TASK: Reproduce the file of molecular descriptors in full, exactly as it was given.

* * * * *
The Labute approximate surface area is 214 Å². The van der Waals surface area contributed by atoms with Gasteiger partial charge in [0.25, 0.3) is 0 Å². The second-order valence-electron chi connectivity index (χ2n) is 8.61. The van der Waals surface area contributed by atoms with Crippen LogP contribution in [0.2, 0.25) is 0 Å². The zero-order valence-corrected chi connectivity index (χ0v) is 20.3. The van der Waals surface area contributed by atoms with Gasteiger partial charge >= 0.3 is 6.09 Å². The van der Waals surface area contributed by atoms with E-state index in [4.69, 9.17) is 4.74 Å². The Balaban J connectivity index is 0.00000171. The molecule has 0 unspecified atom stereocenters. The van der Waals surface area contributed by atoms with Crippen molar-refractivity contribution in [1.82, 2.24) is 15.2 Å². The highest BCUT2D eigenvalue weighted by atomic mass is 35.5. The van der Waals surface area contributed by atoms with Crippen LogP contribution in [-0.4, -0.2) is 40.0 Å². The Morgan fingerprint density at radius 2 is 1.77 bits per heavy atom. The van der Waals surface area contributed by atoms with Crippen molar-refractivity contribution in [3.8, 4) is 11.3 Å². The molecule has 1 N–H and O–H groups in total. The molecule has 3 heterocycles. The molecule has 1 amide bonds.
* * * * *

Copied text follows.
The Labute approximate surface area is 214 Å². The van der Waals surface area contributed by atoms with Gasteiger partial charge in [0.25, 0.3) is 0 Å². The second-order valence-electron chi connectivity index (χ2n) is 8.61. The van der Waals surface area contributed by atoms with Crippen LogP contribution in [0.2, 0.25) is 0 Å². The zero-order valence-corrected chi connectivity index (χ0v) is 20.3. The van der Waals surface area contributed by atoms with Gasteiger partial charge >= 0.3 is 6.09 Å². The van der Waals surface area contributed by atoms with E-state index in [4.69, 9.17) is 4.74 Å². The Balaban J connectivity index is 0.00000171. The molecule has 0 unspecified atom stereocenters. The van der Waals surface area contributed by atoms with Crippen molar-refractivity contribution in [1.82, 2.24) is 15.2 Å². The highest BCUT2D eigenvalue weighted by atomic mass is 35.5. The van der Waals surface area contributed by atoms with Crippen LogP contribution in [-0.4, -0.2) is 40.0 Å². The Morgan fingerprint density at radius 2 is 1.77 bits per heavy atom. The van der Waals surface area contributed by atoms with Crippen molar-refractivity contribution in [3.8, 4) is 11.3 Å². The molecule has 1 N–H and O–H groups in total. The molecule has 3 heterocycles. The molecule has 1 amide bonds.